Increase Productivity With 100DS

Education Geek Culture Technology


I enjoy efficiency when it comes to my work. Given that work is inevitable for the next 30 or so years, I’m always on the lookout for methods and tools and tricks that can at least help me make good use of my work time so I can maximize my personal time. I can attest to the benefits of owning a scanner, using Evernote, having a couple of really useful automated Recipes created with IFTTT, and integrating my iPad into my work routine as a second monitor (and as an effective Dropbox access point) thus freeing up my laptop for “just writing.”

Many of my friends and acquaintances frequently ask me to demonstrate techniques on my laptop or tablet or phone that make my life just a little easier. I’ll try out any trick once, just to see if it helps or hinders. If it helps, I try to find a way to blend it into my existing work routine. Not everything makes the cut (especially apps. Oh, man… ¬†apps get tried and kicked to the curb on a weekly basis, I believe) but those that do I’m always happy to share and help promote.

Take 100DS. It stands for The 100 Day System, and it’s created by Steven Feeney, an ex-military intelligence analyst and now currently a consultant for project and risk management.

Steven has a new RocketHub fundraising project to push 100DS to the next level — Steven tells me the “new version is almost a complete rewrite, hugely expanded and includes interviews with users of the principles.”

Notebook Layout

In a nutshell, Steven’s guide walks you through using a standard notebook (like a Moleskine) as a method for increasing productivity, reducing forgetfulness, and just plain tracking your life, work, and overall thought process. The first time I read through the system and the explanations for how each two-page spread works, I was blown away. Some of the methodology is already familiar to me and implemented in my own workflow, but there were some new ideas that really got me thinking. So…

I’ve been using it now for almost two weeks. Most people who know me know that I’m highly digital: I scan everything, use Evernote, automate tasks on my Mac, etc… I’m highly resistant to paper! But Steven is definitely on to something here. The tangible nature of putting ink to paper, of always having a place to write down my ideas, my notes, my To Dos, even my MUST DOs… it’s so much easier than accessing my phone or tablet or PC.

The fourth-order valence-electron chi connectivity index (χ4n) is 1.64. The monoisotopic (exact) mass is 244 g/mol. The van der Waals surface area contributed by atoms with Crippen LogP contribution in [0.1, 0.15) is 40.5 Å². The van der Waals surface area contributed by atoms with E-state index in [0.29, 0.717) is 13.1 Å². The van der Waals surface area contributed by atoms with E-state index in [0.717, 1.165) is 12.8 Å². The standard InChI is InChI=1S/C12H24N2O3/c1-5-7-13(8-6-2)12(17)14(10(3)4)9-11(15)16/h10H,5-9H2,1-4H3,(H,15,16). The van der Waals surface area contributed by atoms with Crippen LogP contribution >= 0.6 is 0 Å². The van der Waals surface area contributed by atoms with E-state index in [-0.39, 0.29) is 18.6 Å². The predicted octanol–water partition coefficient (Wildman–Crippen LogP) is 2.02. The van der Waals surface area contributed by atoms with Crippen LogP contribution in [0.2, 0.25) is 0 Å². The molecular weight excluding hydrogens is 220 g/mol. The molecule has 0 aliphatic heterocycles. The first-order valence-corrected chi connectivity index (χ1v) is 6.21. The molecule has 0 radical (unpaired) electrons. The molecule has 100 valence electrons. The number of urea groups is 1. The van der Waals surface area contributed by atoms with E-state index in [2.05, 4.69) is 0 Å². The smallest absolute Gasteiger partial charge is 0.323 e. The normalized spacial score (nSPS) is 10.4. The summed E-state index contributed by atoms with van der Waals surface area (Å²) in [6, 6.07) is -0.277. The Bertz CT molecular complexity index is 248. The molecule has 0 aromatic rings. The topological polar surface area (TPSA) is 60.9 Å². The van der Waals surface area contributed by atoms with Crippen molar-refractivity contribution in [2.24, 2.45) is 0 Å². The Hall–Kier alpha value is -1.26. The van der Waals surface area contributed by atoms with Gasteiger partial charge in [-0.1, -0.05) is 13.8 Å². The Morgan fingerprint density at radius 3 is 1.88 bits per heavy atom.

Steven’s book will walk you through organizing each two-page spread in the notebook — you’ll use a straight-edge and a pen to create defined areas that are specific to certain tasks. What’s great is that you’re not locked in… take what you find useful and ignore the stuff you don’t. For example, Steven breaks the typical To Do list into multiple boxes that decrease in urgency. I don’t need that many levels for my daily activities, so I’ve reduced them. For someone with dozens and dozens of daily activities, I could see the value in ranking them and writing them in so you have a visual of the urgency of each item, but that doesn’t work for me. (By the way, his hashtag/keyword system is what I’ve enjoyed most. It’s taking a method I use in the digital world and converting it to pen and paper… amazingly it works quite well for me!)

To Do

As I write this, there are 24 days left for him to raise funds. If you’ve been looking for a system to implement in your work or home life that doesn’t involve a mobile phone or tablet, you might give serious consideration to looking into this system. And if you’re already a pen and paper kind of person, I suspect you’ll find something unique in 100DS that you can incorporate into your current record keeping and activity tracking method.

Here’s a link to the fundraiser — 100DS. Steven’s very open about discussing his system, so if you have questions, let him know. My notebook is prepped for 100 days, and I’m already fairly convinced that I’ll be investing in a new notebook in about 80 days or so.

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2 thoughts on “Increase Productivity With 100DS

  1. Hi all,

    I am the author of the book that James has reviewed. After thanking him for the kind words I wanted to say I am on hand to answer any questions that you may have.


  2. What ever happened to the 100 Day System? I saw a reference to it in an article on Lifehacker, and now I can’t find anything other than a few breadcrumbs.

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